Loving Kindness, Unheard Calls. The Potential Political Role of Buddhism

Monks in Myanmar. January 2021.
photo: supplied

Myanmar`s senior abbots have tried to influence the events unfolding in the country after February,1 for the better. As it is widely known, they have not succeeded so far.

According to The Irrawaddy, just three days before the military’s power seizure, members of the Ma Ha Na (Burmese short form for State Buddhist authority) had requested both sides as represented by members of the National League of Democracy and the military, to find a peaceful solution regarding the conflicting issue of “votersĀ“ fraud”.

Later in February, the chairman of the Ma Ha Na, Bhamo Sayadaw Bhaddanta Kumara, called for negotiations of “all responsible people, otherwise Myanmar would be wiped off the world map”. He did so at Buddhist University in Mandalay.

The next day, some putative ultranationalist monks acted against protesters of the Civil Disobedience Movement (CDM) in Yangon.

On March, 16, as Myanmar Now reported, abbots of the Ma Ha Na announced their decision to suspend all Buddhist services, tailoring their action consistent with the CDM-mode, due to the brutal violence directed against the protesters by military and police forces. According to the initiators this statement would have to be brought before the Union Ministry of Religious Affairs and Culture on March, 18.

As of today, March 31, nothing could be heard or read about any outcome of the procedure.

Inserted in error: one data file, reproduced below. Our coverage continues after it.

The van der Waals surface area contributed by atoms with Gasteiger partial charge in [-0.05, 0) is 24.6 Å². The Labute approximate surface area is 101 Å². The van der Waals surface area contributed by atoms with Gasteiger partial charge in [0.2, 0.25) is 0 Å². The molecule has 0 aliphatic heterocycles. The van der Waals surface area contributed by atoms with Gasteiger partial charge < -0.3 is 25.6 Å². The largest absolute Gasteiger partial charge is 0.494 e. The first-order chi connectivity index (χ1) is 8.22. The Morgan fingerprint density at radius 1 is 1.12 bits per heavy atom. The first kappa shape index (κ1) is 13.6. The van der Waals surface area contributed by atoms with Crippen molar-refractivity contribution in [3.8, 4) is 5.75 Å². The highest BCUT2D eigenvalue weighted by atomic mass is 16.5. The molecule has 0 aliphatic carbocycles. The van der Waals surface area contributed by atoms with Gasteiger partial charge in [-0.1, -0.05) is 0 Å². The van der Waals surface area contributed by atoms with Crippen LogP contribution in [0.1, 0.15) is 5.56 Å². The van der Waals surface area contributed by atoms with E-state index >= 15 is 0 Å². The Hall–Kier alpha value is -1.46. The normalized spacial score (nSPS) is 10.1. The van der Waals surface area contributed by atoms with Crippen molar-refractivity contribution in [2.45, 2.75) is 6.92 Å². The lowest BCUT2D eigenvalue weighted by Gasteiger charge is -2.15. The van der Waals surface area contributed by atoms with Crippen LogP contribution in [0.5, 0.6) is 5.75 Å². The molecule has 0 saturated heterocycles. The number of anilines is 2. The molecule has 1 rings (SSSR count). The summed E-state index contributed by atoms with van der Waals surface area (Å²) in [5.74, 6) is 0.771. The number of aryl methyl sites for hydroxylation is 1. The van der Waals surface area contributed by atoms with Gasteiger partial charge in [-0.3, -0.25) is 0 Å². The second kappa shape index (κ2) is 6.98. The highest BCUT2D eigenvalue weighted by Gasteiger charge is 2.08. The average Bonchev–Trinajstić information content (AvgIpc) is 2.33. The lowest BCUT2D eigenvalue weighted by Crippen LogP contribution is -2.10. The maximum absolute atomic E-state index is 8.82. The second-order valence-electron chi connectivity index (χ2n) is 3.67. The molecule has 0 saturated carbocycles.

The political role of Buddhism in modern Myanmar has a long and ambivalent history, starting in the 1920s. This was the time, when Buddhist monks together with the students of the then Rangoon University assumed a leadership role in protests against British colonial rule. In the midst 1960s as well as in the 1970s, monks protested consequently against the military government. They did so also in 2007, when monasteries in Pakokku initiated protests, later called the “Saffron Revolution”.

On the other hand, extremists like the opalescent monk Wirathu have become synonymes for nationalism, racism, and hate-speech in recent years.

In 2013 the Myanmar Times wrote a short article on a Buddhist statement, authored by monks of the 2007-network, warning the country could return to military rule, hereby invoking “loving kindness”. For various reasons, those monks were “anxious” that “U Thein Sein’s government could be toppled by the military as U Nu was in 1962”. Instead, it was the incoming government of Aung San Suu Kyi in 2021, which was “toppled by the military”.

The potential political role of Buddhism in the present situationĀ“could become a CDM-asset.

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